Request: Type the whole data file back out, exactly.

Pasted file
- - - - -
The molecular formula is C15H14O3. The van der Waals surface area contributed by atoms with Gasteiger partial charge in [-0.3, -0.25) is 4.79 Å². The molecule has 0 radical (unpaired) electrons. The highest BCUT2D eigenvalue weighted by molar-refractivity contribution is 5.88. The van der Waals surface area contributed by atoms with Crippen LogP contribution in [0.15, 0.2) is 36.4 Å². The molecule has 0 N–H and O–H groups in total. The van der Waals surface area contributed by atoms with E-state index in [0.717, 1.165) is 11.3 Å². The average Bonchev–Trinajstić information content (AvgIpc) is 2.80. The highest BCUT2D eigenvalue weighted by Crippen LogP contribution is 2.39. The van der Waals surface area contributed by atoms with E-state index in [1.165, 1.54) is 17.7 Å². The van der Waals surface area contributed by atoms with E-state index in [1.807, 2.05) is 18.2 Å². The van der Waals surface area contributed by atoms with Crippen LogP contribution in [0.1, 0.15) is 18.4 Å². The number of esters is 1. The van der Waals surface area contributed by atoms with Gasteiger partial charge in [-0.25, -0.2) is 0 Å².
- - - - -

The molecular formula is C15H14O3. The van der Waals surface area contributed by atoms with Gasteiger partial charge in [-0.3, -0.25) is 4.79 Å². The molecule has 0 radical (unpaired) electrons. The highest BCUT2D eigenvalue weighted by molar-refractivity contribution is 5.88. The van der Waals surface area contributed by atoms with Crippen LogP contribution in [0.15, 0.2) is 36.4 Å². The molecule has 0 N–H and O–H groups in total. The van der Waals surface area contributed by atoms with E-state index in [0.717, 1.165) is 11.3 Å². The average Bonchev–Trinajstić information content (AvgIpc) is 2.80. The highest BCUT2D eigenvalue weighted by Crippen LogP contribution is 2.39. The van der Waals surface area contributed by atoms with E-state index in [1.165, 1.54) is 17.7 Å². The van der Waals surface area contributed by atoms with E-state index in [1.807, 2.05) is 18.2 Å². The van der Waals surface area contributed by atoms with Crippen LogP contribution in [0.1, 0.15) is 18.4 Å². The number of esters is 1. The van der Waals surface area contributed by atoms with Gasteiger partial charge in [-0.25, -0.2) is 0 Å².